UNH Research Finds N.H. Residents Support Sharing of DMV Photos with the FBI
DURHAM, N.H.—About 70% of Granite State residents support the sharing of driver’s license photos with the FBI for inclusion in the national facial recognition database, according to new survey research released by the Carsey School of Public Policy at the University of New Hampshire. Currently, New Hampshire is not one of the 21 states that shares Department of Motor Vehicles data.
“The implications of the use of facial recognition technology are vast, but they have yet to receive the attention needed by policymakers,” the researchers said. “New Hampshire is one of the few states comprehensively addressing the collection of biometric data but a discussion among law enforcement, policymakers and the public seems imperative as the use of facial recognition technology continues to expand.”
The researchers also found that respondents were in favor of sharing data regardless of the reason. While Trump voters showed the strongest support when it came to sharing data to capture potential terrorists, more than 60% of Clinton voters and nonvoters also support the practice. Women were especially convinced by the terrorism argument, with 86% in support of data sharing, compared to 58% of men. In addition, the researchers found that support for data sharing was less in the Manchester and Seacoast areas than in other areas of the state but was still more than 60%.
The research was conducted by Dan Bromberg, associate professor of public administration and director of academic programs for the Carsey School; Étienne Charbonneau, Canada research chair at École nationale d’administration publique in Montreal; and Andrew Smith, director of the UNH Survey Center and professor of political science.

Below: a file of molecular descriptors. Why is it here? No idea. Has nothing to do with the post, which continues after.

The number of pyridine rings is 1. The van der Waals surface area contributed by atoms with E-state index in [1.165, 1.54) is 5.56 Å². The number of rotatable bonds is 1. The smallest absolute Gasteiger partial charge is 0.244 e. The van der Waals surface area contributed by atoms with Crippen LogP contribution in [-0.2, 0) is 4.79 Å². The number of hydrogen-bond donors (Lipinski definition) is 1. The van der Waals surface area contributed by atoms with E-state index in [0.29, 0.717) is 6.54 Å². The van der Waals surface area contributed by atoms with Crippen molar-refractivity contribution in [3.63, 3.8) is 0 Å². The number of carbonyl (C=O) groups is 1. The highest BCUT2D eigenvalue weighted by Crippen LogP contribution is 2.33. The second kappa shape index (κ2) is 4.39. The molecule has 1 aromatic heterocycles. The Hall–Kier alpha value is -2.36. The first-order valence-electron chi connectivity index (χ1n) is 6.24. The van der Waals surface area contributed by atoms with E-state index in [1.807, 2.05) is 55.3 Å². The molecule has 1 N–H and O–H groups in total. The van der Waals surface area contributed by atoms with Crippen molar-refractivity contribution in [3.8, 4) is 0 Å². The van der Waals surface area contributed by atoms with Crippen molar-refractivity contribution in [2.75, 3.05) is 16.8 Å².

The Carsey School of Public Policy is nationally recognized for research, policy education and bringing people together for thoughtful dialogue to address important societal challenges. The school develops and facilitates innovative, responsive and equitable solutions at all levels of government and in the for-profit and nonprofit sectors.
The University of New Hampshire inspires innovation and transforms lives in our state, nation and world. More than 16,000 students from all 50 states and 71 countries engage with an award-winning faculty in top-ranked programs in business, engineering, law, health and human services, liberal arts and the sciences across more than 200 programs of study. As one of the nation’s highest-performing research universities, UNH partners with NASA, NOAA, NSF and NIH, and receives more than $110 million in competitive external funding every year to further explore and define the frontiers of land, sea and space.
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